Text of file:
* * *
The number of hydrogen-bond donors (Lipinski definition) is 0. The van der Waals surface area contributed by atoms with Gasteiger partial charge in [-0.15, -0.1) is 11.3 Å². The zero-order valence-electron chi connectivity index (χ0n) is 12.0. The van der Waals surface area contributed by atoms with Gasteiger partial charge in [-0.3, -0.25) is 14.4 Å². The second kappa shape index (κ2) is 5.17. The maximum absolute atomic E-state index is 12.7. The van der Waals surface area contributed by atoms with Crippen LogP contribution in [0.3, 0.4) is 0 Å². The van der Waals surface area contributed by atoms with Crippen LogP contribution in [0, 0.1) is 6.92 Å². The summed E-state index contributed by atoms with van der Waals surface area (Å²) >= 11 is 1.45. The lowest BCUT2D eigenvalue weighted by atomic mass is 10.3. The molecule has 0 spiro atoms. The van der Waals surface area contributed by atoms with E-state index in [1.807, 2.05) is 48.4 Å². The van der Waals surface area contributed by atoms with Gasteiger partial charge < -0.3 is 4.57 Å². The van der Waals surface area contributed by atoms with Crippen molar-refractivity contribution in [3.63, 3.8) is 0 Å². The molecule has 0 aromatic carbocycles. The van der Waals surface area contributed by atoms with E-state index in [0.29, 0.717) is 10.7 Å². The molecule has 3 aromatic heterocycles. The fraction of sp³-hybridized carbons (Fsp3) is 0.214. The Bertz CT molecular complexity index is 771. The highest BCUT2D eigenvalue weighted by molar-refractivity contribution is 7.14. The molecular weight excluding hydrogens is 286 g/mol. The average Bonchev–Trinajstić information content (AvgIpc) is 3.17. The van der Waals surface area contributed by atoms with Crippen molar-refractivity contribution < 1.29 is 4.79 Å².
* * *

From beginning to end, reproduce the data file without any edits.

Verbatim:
The number of hydrogen-bond donors (Lipinski definition) is 0. The van der Waals surface area contributed by atoms with Gasteiger partial charge in [-0.15, -0.1) is 11.3 Å². The zero-order valence-electron chi connectivity index (χ0n) is 12.0. The van der Waals surface area contributed by atoms with Gasteiger partial charge in [-0.3, -0.25) is 14.4 Å². The second kappa shape index (κ2) is 5.17. The maximum absolute atomic E-state index is 12.7. The van der Waals surface area contributed by atoms with Crippen LogP contribution in [0.3, 0.4) is 0 Å². The van der Waals surface area contributed by atoms with Crippen LogP contribution in [0, 0.1) is 6.92 Å². The summed E-state index contributed by atoms with van der Waals surface area (Å²) >= 11 is 1.45. The lowest BCUT2D eigenvalue weighted by atomic mass is 10.3. The molecule has 0 spiro atoms. The van der Waals surface area contributed by atoms with E-state index in [1.807, 2.05) is 48.4 Å². The van der Waals surface area contributed by atoms with Gasteiger partial charge < -0.3 is 4.57 Å². The van der Waals surface area contributed by atoms with Crippen molar-refractivity contribution in [3.63, 3.8) is 0 Å². The molecule has 0 aromatic carbocycles. The van der Waals surface area contributed by atoms with E-state index in [0.29, 0.717) is 10.7 Å². The molecule has 3 aromatic heterocycles. The fraction of sp³-hybridized carbons (Fsp3) is 0.214. The Bertz CT molecular complexity index is 771. The highest BCUT2D eigenvalue weighted by molar-refractivity contribution is 7.14. The molecular weight excluding hydrogens is 286 g/mol. The average Bonchev–Trinajstić information content (AvgIpc) is 3.17. The van der Waals surface area contributed by atoms with Crippen molar-refractivity contribution < 1.29 is 4.79 Å².